Environmental Health News

What's Working

  • Garden Mosaics projects promote science education while connecting young and old people as they work together in local gardens.
  • Hope Meadows is a planned inter-generational community containing foster and adoptive parents, children, and senior citizens
  • In August 2002, the Los Angeles Unified School District (LAUSD) Board voted to ban soft drinks from all of the district’s schools

#261 - Nuclear Industry Discovers Solution To Waste Problem: Bribery And Deception, 26-Nov-1991

In freshman chemistry class you learn that, before you mix two
chemicals together, you need to plan where you're going to put the
products of the reaction. If you're going to create a strong acid, for
example, you'll need a container that can withstand attack by strong
acids. In short, it is standard procedure--and common sense--to decide
before you make something where you're going to put it for safekeeping.

Unfortunately, the nuclear industry has been making radioactive waste
for 50 years and today the industry still has no clear idea where to
put its radioactive byproducts for safekeeping.

Nevertheless, until we take pollution prevention seriously and stop
making radioactive waste, something has to be done with it. So in 1980
and 1982 Congress passed two laws to deal with "low-level" wastes (the
vast majority from nuclear power plants, plus small amounts from
medical uses) and "high level" radioactive waste from nuclear power
plants. Low-level waste is radioactive tools, coveralls, rags,
instruments, and liquids; high-level waste is a power plant's uranium
fuel after it has become "poisoned" with radioactive elements like
strontium and plutonium by undergoing nuclear "fission" for months or
years. Although some low-level wastes can contain high concentrations
of exceedingly radioactive elements, and some low-level waste can be
very long-lived, in general "high level" waste is vastly more
radioactive and much longer-lived than low-level waste. Both classes of
waste are dangerous, and the government's (and the industry's) plan for
dealing with them both is to bury them in the ground. Low-level waste
will be buried in landfills, and high-level waste will be buried up to
2600 feet below ground, if the government has its way.

Now in 1991 it is clear that the programs established under both laws
are in shambles. There are no low-level waste dumps under construction.
Each proposed site is subject of intense scrutiny and fierce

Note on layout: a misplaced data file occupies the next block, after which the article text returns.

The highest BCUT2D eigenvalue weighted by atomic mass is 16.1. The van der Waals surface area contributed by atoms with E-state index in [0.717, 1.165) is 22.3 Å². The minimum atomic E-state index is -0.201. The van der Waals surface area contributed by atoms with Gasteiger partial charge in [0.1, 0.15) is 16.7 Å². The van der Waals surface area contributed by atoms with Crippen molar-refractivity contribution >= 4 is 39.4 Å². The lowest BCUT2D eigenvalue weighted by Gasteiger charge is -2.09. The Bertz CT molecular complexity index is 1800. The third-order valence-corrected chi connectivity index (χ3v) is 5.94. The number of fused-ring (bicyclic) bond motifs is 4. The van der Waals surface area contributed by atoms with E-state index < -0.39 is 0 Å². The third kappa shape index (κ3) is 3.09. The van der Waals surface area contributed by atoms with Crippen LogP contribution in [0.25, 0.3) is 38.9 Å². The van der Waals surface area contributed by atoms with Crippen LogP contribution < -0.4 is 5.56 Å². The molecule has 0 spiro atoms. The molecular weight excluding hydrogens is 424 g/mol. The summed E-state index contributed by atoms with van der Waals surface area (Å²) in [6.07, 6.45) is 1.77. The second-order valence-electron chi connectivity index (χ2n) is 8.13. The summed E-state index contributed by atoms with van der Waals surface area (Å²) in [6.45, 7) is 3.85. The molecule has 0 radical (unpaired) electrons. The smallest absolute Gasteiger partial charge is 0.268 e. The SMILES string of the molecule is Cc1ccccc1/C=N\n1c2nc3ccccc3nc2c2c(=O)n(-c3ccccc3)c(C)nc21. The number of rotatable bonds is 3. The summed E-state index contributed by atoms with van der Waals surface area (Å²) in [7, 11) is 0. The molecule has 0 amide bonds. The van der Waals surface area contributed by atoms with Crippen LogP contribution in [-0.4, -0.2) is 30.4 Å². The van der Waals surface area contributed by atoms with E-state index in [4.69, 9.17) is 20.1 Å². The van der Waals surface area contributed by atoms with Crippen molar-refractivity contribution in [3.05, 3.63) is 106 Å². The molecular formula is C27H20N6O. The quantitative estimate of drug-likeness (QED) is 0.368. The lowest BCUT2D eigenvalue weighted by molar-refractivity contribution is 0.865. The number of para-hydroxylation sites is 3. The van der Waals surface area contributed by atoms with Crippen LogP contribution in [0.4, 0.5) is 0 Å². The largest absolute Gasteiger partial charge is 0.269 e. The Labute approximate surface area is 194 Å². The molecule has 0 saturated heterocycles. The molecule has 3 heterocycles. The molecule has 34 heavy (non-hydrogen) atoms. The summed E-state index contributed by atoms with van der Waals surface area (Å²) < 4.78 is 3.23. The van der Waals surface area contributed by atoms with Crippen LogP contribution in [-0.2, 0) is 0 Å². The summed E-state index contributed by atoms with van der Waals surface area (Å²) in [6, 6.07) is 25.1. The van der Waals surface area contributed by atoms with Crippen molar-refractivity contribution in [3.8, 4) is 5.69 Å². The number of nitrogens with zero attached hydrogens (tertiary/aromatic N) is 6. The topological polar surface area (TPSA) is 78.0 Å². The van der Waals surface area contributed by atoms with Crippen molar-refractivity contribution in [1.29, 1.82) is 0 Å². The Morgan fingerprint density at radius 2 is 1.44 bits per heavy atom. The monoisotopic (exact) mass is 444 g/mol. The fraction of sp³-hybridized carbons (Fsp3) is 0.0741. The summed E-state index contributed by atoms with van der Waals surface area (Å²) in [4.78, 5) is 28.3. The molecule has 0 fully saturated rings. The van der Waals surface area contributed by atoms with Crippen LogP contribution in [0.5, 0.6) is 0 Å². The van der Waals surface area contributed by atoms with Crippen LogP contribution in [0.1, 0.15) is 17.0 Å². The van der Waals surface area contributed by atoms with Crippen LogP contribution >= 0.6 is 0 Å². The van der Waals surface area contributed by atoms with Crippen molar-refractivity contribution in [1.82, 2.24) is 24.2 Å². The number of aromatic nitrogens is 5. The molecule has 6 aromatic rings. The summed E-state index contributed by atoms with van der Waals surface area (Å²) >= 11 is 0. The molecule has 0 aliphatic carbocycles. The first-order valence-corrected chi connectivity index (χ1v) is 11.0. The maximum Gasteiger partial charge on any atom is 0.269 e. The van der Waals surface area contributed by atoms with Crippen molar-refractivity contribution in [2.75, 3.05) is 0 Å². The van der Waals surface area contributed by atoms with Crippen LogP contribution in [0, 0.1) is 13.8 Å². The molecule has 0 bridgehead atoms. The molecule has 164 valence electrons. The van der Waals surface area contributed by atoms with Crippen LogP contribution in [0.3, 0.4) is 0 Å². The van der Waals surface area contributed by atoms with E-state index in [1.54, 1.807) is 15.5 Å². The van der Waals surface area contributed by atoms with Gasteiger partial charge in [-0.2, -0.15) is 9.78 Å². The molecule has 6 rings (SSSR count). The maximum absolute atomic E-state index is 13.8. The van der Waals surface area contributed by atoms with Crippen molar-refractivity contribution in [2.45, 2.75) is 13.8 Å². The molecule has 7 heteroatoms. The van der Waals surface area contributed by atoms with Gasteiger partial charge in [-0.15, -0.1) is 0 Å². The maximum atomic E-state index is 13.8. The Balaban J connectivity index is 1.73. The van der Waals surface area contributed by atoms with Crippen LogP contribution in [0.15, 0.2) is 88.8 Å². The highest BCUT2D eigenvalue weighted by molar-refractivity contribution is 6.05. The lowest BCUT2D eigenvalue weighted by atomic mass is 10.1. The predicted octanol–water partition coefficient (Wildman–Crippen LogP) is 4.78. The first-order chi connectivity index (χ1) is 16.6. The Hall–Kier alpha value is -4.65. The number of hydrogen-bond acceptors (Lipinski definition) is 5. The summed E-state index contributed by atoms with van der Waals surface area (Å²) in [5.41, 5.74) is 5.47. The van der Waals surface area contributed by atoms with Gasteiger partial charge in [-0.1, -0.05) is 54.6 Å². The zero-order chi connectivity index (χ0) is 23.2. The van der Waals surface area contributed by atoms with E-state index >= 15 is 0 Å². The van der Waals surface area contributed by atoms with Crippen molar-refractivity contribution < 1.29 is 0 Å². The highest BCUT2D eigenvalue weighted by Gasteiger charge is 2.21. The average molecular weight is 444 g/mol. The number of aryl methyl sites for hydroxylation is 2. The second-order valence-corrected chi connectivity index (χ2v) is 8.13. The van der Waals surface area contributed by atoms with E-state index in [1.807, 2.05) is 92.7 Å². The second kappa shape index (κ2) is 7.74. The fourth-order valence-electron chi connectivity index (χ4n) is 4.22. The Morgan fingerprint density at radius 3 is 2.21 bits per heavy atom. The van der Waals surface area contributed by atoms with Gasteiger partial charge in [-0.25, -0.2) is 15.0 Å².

opposition. The only high-level waste site being considered is at Yucca
Mountain in Nevada. Two-thirds of all citizens in Nevada and most of
their political representatives are strenuously opposing continued
exploration of the Nevada site.

The nuclear industry and its supporters in federal and state
governments have now unveiled bold new plans for solving the
radioactive waste dilemma. The focus of the new initiatives is not
science or engineering but a public relations campaign to convince
citizens that radioactive waste can be transported and buried in the
ground safely. We see a trend developing. Consider these facts:

** A leading public relations industry "insider's" publication called
JACK O'DWYER'S NEWSLETTER on September 4, 1991, revealed that New York
state's Low-level Radioactive Waste Siting Commission earmarked
$900,000 for a public relations blitz in 1991 "to convince New York
state residents that low-level nuclear waste facilities are not
harmful." The Commission actually issued an RFP (request for proposals)
and 22 public relations firms have submitted written responses,
detailing how they would conduct a 3-to-5-year, multi-million-dollar PR
campaign to sell a low-level waste dump to New York residents.

** The North Carolina Radioactive Waste Management Siting Authority
paid a little over $21,000 to Chem Nuclear Systems, Inc. (CNSI)--the
radioactive waste dump subsidiary of Waste Management, Inc.--to
evaluate the political feasibility of siting a low-level radwaste dump
in six different counties of North Carolina. CNSI in turn hired a PR
firm called Epley Associates who produced a 500-page "profile" of the
six counties, including detailed evaluations of local political and
environmental leaders. An employee of Duke Power (largest producer of
radioactive waste in North Carolina) allowed a draft copy of the Epley
Report to fall into the hands of a news reporter, and then it spread
like measles. Three newspaper publishers and the NC Press Association
are now suing in Wake County to get the full Epley report released
under North Carolina's public records act, but no date has yet been set
for a hearing on the matter. Meanwhile, we have obtained 71 pages of
the 500-page DRAFT Epley Report. It contains judgments such as, "Wake
[County] may be the most 'do-able' county in the state, politically....
We should be able to put together an attractive economic package for
the southern Wake County area, which remains rural and feels left out